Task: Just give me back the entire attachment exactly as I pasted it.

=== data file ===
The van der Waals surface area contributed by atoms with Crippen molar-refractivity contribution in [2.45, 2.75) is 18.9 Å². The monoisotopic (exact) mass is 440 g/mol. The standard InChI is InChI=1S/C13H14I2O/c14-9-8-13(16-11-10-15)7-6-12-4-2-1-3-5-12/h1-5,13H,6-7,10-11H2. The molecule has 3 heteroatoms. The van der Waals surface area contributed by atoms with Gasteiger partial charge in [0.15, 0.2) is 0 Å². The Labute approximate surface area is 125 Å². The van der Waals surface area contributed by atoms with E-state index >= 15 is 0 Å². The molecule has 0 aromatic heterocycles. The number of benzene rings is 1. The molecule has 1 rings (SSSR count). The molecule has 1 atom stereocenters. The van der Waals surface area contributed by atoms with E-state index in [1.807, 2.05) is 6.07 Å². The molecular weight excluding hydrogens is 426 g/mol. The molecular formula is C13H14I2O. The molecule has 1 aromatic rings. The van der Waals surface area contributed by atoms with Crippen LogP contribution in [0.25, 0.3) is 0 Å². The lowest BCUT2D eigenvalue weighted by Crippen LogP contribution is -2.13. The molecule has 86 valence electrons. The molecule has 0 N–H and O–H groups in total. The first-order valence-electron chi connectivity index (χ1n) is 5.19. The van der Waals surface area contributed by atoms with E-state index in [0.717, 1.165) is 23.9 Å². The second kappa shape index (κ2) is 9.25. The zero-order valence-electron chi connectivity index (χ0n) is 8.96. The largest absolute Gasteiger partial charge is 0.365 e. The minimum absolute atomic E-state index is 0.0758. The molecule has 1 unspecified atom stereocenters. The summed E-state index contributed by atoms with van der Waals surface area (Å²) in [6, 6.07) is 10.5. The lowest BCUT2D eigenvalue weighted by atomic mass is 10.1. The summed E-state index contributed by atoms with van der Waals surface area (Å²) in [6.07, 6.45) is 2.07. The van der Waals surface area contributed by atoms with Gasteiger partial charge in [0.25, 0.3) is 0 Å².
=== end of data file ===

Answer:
The van der Waals surface area contributed by atoms with Crippen molar-refractivity contribution in [2.45, 2.75) is 18.9 Å². The monoisotopic (exact) mass is 440 g/mol. The standard InChI is InChI=1S/C13H14I2O/c14-9-8-13(16-11-10-15)7-6-12-4-2-1-3-5-12/h1-5,13H,6-7,10-11H2. The molecule has 3 heteroatoms. The van der Waals surface area contributed by atoms with Gasteiger partial charge in [0.15, 0.2) is 0 Å². The Labute approximate surface area is 125 Å². The van der Waals surface area contributed by atoms with E-state index >= 15 is 0 Å². The molecule has 0 aromatic heterocycles. The number of benzene rings is 1. The molecule has 1 rings (SSSR count). The molecule has 1 atom stereocenters. The van der Waals surface area contributed by atoms with E-state index in [1.807, 2.05) is 6.07 Å². The molecular weight excluding hydrogens is 426 g/mol. The molecular formula is C13H14I2O. The molecule has 1 aromatic rings. The van der Waals surface area contributed by atoms with Crippen LogP contribution in [0.25, 0.3) is 0 Å². The lowest BCUT2D eigenvalue weighted by Crippen LogP contribution is -2.13. The molecule has 86 valence electrons. The molecule has 0 N–H and O–H groups in total. The first-order valence-electron chi connectivity index (χ1n) is 5.19. The van der Waals surface area contributed by atoms with E-state index in [0.717, 1.165) is 23.9 Å². The second kappa shape index (κ2) is 9.25. The zero-order valence-electron chi connectivity index (χ0n) is 8.96. The largest absolute Gasteiger partial charge is 0.365 e. The minimum absolute atomic E-state index is 0.0758. The molecule has 1 unspecified atom stereocenters. The summed E-state index contributed by atoms with van der Waals surface area (Å²) in [6, 6.07) is 10.5. The lowest BCUT2D eigenvalue weighted by atomic mass is 10.1. The summed E-state index contributed by atoms with van der Waals surface area (Å²) in [6.07, 6.45) is 2.07. The van der Waals surface area contributed by atoms with Gasteiger partial charge in [0.25, 0.3) is 0 Å².